The practical problems with simple web apps that work as HTTP servers

September 26, 2014

These days there are a number of languages and environments with relatively simple to learn frameworks for doing web activity (I am deliberately phrasing that broadly). Both node and Go have such things, for example, and often make a big deal of it.

(I know that 'let's do some web stuff' is a popular Go tutorial topic to show easy it is.)

All of this makes it sound like these should be good alternatives to the CGI problem (especially with their collections of modules and packages and so on). Unfortunately this is not the case in default usage and one significant part of why not is exactly that these systems are pretty much set up to be direct HTTP servers out of the box.

Being a direct HTTP server is marvelously simple approach for a web app if and only if you're the only thing running on the web server. If you have a single purpose web server that exists merely for your one web application, it's great that you can expose the web app directly (and in simple internal setups you don't particularly need the services of Apache or nginx or lighttpd or the like). But this single purpose web server is very rarely the case for simple CGI-level things. Far more common is a setup where you have a whole collection of both static pages and various simple web applications aggregated together under one web server.

(In general I feel that anything big enough for its own server is too big to be sensible as a 'simple CGI'. Good simple CGI problems are small almost by definition.)

If you try hard you can still make this a single server in Go or node but you're going to wind up with kind of a mess where you have several different projects glued together, all sharing the same environment with each other (and then there are the static files to serve). If the projects are spread across several people, things will get even more fun. Everything in one bucket is simply not a good engineering answer here. So you need to separate things out, and any way you do that makes more and more work.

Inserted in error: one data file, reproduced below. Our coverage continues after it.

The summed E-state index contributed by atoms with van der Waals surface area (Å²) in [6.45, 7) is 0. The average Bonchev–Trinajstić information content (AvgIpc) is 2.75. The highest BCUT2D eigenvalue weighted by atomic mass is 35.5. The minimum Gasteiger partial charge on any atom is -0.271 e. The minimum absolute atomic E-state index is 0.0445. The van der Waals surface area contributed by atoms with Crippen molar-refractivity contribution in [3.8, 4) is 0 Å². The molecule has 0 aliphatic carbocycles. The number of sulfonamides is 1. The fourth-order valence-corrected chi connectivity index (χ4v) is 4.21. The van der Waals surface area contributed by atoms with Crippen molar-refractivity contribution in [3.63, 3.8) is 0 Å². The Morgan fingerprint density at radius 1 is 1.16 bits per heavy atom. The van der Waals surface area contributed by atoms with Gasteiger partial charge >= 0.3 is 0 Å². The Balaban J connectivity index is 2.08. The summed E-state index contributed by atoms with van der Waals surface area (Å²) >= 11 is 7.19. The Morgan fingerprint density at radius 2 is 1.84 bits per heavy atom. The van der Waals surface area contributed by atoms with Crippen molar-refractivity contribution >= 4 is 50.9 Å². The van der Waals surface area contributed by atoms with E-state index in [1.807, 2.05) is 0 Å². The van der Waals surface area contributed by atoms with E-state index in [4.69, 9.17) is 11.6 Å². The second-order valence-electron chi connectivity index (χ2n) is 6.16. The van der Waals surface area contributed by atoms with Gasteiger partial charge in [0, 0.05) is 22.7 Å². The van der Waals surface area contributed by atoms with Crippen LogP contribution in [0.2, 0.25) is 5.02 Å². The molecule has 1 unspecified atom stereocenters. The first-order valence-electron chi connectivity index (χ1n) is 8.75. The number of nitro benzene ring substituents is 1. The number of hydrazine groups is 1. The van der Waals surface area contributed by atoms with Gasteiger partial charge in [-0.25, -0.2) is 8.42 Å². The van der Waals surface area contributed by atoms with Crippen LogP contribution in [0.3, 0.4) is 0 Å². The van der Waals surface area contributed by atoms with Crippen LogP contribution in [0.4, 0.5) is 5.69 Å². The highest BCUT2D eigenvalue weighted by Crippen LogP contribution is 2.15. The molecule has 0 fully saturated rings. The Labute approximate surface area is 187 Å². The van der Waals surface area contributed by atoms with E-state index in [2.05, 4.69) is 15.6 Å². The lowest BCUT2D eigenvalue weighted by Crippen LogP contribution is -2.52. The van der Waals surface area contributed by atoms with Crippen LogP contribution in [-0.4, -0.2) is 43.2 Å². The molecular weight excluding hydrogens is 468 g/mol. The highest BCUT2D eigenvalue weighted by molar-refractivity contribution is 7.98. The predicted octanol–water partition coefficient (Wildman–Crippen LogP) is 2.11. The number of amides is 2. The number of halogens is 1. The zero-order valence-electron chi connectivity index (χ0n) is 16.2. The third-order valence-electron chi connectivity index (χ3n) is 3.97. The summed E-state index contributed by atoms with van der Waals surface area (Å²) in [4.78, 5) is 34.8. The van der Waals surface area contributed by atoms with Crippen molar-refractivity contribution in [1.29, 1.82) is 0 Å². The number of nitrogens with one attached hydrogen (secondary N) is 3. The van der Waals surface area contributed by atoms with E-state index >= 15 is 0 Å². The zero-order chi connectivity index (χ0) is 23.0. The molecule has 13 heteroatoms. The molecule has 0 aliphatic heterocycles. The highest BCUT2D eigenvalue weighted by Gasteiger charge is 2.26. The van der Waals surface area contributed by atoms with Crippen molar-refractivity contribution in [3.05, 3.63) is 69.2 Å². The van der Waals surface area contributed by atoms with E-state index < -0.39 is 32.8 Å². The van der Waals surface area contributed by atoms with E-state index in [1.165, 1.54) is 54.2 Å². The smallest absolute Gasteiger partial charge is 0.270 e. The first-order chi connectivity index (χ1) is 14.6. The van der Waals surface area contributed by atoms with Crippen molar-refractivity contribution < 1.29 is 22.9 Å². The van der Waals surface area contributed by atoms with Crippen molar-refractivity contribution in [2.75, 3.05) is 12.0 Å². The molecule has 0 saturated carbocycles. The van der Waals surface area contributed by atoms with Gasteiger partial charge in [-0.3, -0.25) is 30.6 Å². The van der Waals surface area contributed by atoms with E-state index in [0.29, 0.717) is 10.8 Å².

If you separate things out as separate web servers, you need multiple IPs (even if you embody things on the same host) and multiple names to go with them, which are going to be visible to your users. If you separate things out with a frontend web server and reverse proxying, all of your simple web apps have to be written to deal with this (and with the various issues involved in using HTTP as a transport). Both complicate your life, eroding some of the theoretical simplicity you're supposed to get.

(However Go does have a FastCGI package (as well as a CGI package, but then you're back to CGI), apparently with an API that's a drop in replacement for the native Go HTTP server. It appears that node has at least a FastCGI module that's said to be a relatively drop in replacement for its http module. FastCGI does leave you with the general problems of needing daemons, though.)

PS: I'm handwaving the potentially significant difference in programming models between CGI's 'no persistent state between requests' and the shared context web app model of 'all the persistent state you want (or forget to scrub)'. I will note that the former is much simpler and more forgiving than the latter, even in garbage collected environments such as Go and Node.

Sidebar: the general issues with daemons

Although it is not specific to systems that want to be direct HTTP servers, the other problem with any sort of separate process model for simple web apps is exactly that it involves separate processes for each app. Separate processes mean that you've added more daemons to be configured, started, monitored and eventually restarted. Also, those daemons will be sitting there consuming resources on your host even if their app is completely unused at the moment.

You can make this easy if you try hard. But today it involves crafting a significant amount of automation because pretty much no out of the box Unix system is designed for this sort of operation. Building this automation is a not insignificant setup cost for your 'simple' web apps (well, for your first few).

(If you try really hard and have the right programming model you can get apps to be started on demand and stopped when the demand goes away, but this actively requires extra work and complexity in your systems and so on.)

Written on 26 September 2014.
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Last modified: Fri Sep 26 03:09:43 2014
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